Q: Is an estate still obligated to pay bills that were received after the hearing to settle it?
I am the administrator of my brother's estate who died in Feb. 2020. It went through the probate process last year and late in March the court held a hearing on the required financial report which was approved. This allows me to now distribute the estate to the heirs. A few days after the hearing, I received two bills from a debt collector which I had no knowledge of prior to (or after) me submitting the Report of Claims to the court. They do look like medical bills that were sent to the debt collector. Is the estate still obligated to pay these bills now that it is settled?
In Connecticut, if a claim is not presented to the fiduciary within 150 days from the date of the fiduciary's appointment, the fiduciary is not personally chargeable for any assets (i) paid in satisfaction of any lawful claims, expenses or taxes, or (ii) distributed to any beneficiaries, provided such payments and distributions were made in good faith (i.e., the fiduciary had no knowledge of unfiled claims) before such late-filed claim was presented.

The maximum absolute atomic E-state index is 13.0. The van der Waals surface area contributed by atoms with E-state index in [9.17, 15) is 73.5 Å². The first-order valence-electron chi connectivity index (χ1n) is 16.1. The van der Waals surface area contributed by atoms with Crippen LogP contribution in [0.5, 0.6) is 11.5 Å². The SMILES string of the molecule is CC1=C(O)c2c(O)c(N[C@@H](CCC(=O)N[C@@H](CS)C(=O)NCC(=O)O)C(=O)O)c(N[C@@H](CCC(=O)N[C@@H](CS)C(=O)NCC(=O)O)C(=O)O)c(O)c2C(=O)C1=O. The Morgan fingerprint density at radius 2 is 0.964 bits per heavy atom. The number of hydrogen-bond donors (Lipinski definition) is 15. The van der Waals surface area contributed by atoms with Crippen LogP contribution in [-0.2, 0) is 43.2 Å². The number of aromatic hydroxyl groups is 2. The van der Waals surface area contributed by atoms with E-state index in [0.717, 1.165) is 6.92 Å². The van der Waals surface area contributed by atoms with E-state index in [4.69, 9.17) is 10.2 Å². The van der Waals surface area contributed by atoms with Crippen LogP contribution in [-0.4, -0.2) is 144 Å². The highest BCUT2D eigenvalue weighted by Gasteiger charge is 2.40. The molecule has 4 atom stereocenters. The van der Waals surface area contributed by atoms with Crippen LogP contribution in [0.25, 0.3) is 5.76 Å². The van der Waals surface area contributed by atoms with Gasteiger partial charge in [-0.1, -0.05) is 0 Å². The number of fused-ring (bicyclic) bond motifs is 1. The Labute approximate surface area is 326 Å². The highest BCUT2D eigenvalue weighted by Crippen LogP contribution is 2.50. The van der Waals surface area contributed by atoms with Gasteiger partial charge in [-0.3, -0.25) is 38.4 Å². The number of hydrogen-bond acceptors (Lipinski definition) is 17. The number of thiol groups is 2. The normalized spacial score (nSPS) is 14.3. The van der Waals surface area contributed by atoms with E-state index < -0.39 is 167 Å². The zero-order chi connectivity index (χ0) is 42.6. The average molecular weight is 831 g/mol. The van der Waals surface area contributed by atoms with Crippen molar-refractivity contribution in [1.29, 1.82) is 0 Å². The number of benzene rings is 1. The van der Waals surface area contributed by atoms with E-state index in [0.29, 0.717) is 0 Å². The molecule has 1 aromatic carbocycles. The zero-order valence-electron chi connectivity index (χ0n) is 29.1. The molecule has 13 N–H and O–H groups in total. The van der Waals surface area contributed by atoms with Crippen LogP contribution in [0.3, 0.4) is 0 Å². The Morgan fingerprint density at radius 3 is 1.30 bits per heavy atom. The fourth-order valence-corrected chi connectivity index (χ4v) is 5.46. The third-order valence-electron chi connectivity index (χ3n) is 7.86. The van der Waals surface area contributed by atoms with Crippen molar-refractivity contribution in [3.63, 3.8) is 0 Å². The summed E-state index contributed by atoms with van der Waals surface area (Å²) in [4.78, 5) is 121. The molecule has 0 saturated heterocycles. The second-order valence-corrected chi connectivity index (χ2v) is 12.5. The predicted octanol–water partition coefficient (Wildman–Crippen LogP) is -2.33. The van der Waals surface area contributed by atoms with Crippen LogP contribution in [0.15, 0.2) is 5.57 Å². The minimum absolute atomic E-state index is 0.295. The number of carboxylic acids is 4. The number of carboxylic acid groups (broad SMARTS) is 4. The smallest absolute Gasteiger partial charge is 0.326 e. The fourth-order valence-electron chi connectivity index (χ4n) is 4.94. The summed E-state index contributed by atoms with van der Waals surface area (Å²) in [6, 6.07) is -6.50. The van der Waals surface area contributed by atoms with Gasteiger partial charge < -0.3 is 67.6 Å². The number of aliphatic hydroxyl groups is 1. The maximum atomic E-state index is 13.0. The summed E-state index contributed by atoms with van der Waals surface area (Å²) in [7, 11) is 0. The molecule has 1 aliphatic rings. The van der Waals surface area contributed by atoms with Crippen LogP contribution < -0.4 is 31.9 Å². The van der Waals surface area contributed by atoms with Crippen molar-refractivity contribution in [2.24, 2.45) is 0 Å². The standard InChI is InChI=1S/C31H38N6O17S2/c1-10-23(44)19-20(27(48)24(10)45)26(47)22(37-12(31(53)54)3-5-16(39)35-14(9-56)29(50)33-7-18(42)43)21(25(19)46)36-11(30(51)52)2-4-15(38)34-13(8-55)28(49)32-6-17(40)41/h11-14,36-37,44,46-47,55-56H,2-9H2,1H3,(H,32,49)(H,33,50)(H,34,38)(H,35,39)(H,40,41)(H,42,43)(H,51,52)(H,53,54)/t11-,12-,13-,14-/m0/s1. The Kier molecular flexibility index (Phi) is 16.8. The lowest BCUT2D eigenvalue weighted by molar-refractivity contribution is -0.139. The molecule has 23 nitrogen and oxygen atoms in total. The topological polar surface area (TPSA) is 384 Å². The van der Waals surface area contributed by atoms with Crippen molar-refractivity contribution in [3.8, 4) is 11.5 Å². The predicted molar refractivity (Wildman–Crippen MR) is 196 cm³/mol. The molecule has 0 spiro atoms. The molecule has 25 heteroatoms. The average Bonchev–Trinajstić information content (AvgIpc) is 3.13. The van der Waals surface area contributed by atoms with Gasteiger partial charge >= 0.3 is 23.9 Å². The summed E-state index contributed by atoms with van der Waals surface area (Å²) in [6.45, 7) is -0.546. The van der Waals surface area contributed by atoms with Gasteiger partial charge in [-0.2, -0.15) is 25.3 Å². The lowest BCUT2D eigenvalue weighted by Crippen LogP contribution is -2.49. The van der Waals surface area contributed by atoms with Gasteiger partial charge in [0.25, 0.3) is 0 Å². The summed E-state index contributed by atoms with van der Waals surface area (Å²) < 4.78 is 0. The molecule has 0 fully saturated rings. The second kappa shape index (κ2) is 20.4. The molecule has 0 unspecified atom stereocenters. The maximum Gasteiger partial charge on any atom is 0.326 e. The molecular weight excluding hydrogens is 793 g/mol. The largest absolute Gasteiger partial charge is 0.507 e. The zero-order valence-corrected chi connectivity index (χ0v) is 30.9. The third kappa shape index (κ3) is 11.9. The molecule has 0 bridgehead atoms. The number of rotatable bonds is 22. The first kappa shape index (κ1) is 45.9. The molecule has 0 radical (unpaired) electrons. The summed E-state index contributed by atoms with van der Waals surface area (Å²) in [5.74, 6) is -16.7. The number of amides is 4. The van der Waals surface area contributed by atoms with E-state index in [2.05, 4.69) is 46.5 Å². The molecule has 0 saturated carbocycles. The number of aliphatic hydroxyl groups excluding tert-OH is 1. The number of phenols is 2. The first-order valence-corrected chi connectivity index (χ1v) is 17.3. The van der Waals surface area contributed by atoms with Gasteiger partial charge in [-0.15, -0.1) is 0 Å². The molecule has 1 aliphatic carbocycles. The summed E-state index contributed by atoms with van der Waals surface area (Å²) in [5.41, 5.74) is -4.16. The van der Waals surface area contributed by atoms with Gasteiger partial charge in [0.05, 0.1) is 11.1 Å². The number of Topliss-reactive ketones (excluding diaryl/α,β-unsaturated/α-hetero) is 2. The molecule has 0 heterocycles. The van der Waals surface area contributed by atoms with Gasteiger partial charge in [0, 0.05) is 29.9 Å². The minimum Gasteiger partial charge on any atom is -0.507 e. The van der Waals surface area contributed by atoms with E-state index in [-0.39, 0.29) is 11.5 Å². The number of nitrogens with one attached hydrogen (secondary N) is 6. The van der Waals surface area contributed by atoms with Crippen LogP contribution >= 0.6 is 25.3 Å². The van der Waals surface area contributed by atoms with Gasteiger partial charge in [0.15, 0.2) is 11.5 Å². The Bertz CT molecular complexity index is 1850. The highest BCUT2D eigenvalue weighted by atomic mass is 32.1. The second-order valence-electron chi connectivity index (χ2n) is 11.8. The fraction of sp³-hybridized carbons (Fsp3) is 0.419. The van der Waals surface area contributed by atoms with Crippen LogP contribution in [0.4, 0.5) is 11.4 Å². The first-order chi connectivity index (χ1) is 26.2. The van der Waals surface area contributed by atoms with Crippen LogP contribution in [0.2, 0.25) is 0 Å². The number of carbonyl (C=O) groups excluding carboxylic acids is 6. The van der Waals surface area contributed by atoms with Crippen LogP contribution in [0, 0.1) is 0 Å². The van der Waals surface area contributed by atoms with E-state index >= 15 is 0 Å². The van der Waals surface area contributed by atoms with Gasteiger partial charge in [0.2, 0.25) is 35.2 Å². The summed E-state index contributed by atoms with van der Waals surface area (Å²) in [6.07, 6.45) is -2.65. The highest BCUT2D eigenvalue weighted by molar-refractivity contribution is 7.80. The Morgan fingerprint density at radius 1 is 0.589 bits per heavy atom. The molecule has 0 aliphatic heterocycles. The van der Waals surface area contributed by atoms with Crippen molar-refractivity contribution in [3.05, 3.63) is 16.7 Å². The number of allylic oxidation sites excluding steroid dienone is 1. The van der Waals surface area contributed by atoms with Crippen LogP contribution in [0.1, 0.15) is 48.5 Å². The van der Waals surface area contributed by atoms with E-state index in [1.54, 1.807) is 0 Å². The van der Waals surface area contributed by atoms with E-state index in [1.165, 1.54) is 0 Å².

That being said, the estate assets distributed to the beneficiaries are deemed available for the payment of any such claim until the applicable statute of limitations has expired.
I have never actually seen a case where a creditor who filed a late claim actually pursued the beneficiaries after assets were distributed.
Depending on the size of the claims, you may want to consult an attorney about whether to take any other steps to protect you.
Matthew A. Wiley agrees with this answer
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